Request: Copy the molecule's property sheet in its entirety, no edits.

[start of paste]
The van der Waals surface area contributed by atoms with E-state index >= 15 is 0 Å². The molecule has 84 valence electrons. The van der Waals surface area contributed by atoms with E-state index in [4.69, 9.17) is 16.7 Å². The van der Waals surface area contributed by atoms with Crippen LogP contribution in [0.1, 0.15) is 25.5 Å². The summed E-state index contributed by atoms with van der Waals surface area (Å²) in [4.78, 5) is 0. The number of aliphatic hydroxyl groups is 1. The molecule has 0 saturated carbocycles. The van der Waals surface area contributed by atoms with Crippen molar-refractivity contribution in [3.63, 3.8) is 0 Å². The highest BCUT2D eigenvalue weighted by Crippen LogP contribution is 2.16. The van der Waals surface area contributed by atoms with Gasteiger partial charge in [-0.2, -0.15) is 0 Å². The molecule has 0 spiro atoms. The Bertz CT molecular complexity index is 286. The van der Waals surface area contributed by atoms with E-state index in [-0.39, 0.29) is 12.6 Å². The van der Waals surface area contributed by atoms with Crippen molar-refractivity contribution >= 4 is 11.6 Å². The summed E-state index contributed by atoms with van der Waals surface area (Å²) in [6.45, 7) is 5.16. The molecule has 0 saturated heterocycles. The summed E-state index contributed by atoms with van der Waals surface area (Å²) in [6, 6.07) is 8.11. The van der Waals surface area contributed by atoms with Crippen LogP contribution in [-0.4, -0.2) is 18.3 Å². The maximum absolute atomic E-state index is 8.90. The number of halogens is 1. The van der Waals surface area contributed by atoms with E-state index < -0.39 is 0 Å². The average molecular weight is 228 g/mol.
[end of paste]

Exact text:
The van der Waals surface area contributed by atoms with E-state index >= 15 is 0 Å². The molecule has 84 valence electrons. The van der Waals surface area contributed by atoms with E-state index in [4.69, 9.17) is 16.7 Å². The van der Waals surface area contributed by atoms with Crippen LogP contribution in [0.1, 0.15) is 25.5 Å². The summed E-state index contributed by atoms with van der Waals surface area (Å²) in [4.78, 5) is 0. The number of aliphatic hydroxyl groups is 1. The molecule has 0 saturated carbocycles. The van der Waals surface area contributed by atoms with Crippen molar-refractivity contribution in [3.63, 3.8) is 0 Å². The highest BCUT2D eigenvalue weighted by Crippen LogP contribution is 2.16. The van der Waals surface area contributed by atoms with Gasteiger partial charge in [-0.2, -0.15) is 0 Å². The molecule has 0 spiro atoms. The Bertz CT molecular complexity index is 286. The van der Waals surface area contributed by atoms with E-state index in [-0.39, 0.29) is 12.6 Å². The van der Waals surface area contributed by atoms with Crippen molar-refractivity contribution >= 4 is 11.6 Å². The summed E-state index contributed by atoms with van der Waals surface area (Å²) in [6.45, 7) is 5.16. The molecule has 0 saturated heterocycles. The summed E-state index contributed by atoms with van der Waals surface area (Å²) in [6, 6.07) is 8.11. The van der Waals surface area contributed by atoms with Crippen LogP contribution in [-0.4, -0.2) is 18.3 Å². The maximum absolute atomic E-state index is 8.90. The number of halogens is 1. The van der Waals surface area contributed by atoms with E-state index < -0.39 is 0 Å². The average molecular weight is 228 g/mol.